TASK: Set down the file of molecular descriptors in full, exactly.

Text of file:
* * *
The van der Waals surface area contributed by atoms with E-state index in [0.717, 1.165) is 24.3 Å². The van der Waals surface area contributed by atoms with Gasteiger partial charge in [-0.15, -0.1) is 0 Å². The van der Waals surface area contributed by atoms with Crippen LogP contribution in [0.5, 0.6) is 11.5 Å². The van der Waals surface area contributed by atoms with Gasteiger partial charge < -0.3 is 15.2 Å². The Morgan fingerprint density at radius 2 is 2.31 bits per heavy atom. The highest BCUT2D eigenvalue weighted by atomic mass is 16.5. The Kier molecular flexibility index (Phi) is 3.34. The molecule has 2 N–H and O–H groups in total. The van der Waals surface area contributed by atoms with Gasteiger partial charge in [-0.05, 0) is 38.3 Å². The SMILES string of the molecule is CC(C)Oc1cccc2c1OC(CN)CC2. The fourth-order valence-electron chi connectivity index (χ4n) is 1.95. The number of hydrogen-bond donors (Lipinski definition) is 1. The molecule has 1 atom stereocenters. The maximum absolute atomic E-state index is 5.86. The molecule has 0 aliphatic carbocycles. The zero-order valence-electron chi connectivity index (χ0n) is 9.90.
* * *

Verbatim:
The van der Waals surface area contributed by atoms with E-state index in [0.717, 1.165) is 24.3 Å². The van der Waals surface area contributed by atoms with Gasteiger partial charge in [-0.15, -0.1) is 0 Å². The van der Waals surface area contributed by atoms with Crippen LogP contribution in [0.5, 0.6) is 11.5 Å². The van der Waals surface area contributed by atoms with Gasteiger partial charge < -0.3 is 15.2 Å². The Morgan fingerprint density at radius 2 is 2.31 bits per heavy atom. The highest BCUT2D eigenvalue weighted by atomic mass is 16.5. The Kier molecular flexibility index (Phi) is 3.34. The molecule has 2 N–H and O–H groups in total. The van der Waals surface area contributed by atoms with Gasteiger partial charge in [-0.05, 0) is 38.3 Å². The SMILES string of the molecule is CC(C)Oc1cccc2c1OC(CN)CC2. The fourth-order valence-electron chi connectivity index (χ4n) is 1.95. The number of hydrogen-bond donors (Lipinski definition) is 1. The molecule has 1 atom stereocenters. The maximum absolute atomic E-state index is 5.86. The molecule has 0 aliphatic carbocycles. The zero-order valence-electron chi connectivity index (χ0n) is 9.90.